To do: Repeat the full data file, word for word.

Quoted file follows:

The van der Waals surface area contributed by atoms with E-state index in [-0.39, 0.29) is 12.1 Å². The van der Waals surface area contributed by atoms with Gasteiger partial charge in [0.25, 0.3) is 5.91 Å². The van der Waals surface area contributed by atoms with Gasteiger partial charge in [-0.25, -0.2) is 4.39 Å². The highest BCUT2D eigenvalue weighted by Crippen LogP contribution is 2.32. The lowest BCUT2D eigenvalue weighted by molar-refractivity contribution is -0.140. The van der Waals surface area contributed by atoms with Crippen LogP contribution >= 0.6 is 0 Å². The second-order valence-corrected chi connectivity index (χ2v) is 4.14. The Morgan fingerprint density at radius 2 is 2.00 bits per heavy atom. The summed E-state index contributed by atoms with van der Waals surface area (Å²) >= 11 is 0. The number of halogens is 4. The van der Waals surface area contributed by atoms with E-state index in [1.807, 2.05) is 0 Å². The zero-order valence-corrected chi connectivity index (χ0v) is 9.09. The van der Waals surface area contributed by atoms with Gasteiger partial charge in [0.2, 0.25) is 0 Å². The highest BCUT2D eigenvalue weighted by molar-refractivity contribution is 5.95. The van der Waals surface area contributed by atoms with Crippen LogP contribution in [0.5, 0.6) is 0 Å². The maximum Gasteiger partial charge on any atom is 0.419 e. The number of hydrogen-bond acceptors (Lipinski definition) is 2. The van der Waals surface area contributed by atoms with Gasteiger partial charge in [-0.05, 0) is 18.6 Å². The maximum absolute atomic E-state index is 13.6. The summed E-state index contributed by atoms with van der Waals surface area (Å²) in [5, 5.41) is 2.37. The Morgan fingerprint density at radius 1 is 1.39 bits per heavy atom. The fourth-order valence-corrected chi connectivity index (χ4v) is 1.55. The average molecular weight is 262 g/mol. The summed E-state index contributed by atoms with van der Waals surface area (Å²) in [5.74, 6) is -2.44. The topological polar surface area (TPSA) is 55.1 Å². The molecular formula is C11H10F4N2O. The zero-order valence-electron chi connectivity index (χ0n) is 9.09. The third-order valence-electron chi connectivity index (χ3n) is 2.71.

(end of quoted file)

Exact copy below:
The van der Waals surface area contributed by atoms with E-state index in [-0.39, 0.29) is 12.1 Å². The van der Waals surface area contributed by atoms with Gasteiger partial charge in [0.25, 0.3) is 5.91 Å². The van der Waals surface area contributed by atoms with Gasteiger partial charge in [-0.25, -0.2) is 4.39 Å². The highest BCUT2D eigenvalue weighted by Crippen LogP contribution is 2.32. The lowest BCUT2D eigenvalue weighted by molar-refractivity contribution is -0.140. The van der Waals surface area contributed by atoms with Crippen LogP contribution >= 0.6 is 0 Å². The second-order valence-corrected chi connectivity index (χ2v) is 4.14. The Morgan fingerprint density at radius 2 is 2.00 bits per heavy atom. The summed E-state index contributed by atoms with van der Waals surface area (Å²) >= 11 is 0. The number of halogens is 4. The van der Waals surface area contributed by atoms with E-state index in [1.807, 2.05) is 0 Å². The zero-order valence-corrected chi connectivity index (χ0v) is 9.09. The van der Waals surface area contributed by atoms with Gasteiger partial charge in [0.2, 0.25) is 0 Å². The highest BCUT2D eigenvalue weighted by molar-refractivity contribution is 5.95. The van der Waals surface area contributed by atoms with Crippen LogP contribution in [0.5, 0.6) is 0 Å². The maximum Gasteiger partial charge on any atom is 0.419 e. The number of hydrogen-bond acceptors (Lipinski definition) is 2. The van der Waals surface area contributed by atoms with Gasteiger partial charge in [-0.05, 0) is 18.6 Å². The maximum absolute atomic E-state index is 13.6. The summed E-state index contributed by atoms with van der Waals surface area (Å²) in [5, 5.41) is 2.37. The Morgan fingerprint density at radius 1 is 1.39 bits per heavy atom. The fourth-order valence-corrected chi connectivity index (χ4v) is 1.55. The average molecular weight is 262 g/mol. The summed E-state index contributed by atoms with van der Waals surface area (Å²) in [5.74, 6) is -2.44. The topological polar surface area (TPSA) is 55.1 Å². The molecular formula is C11H10F4N2O. The zero-order valence-electron chi connectivity index (χ0n) is 9.09. The third-order valence-electron chi connectivity index (χ3n) is 2.71.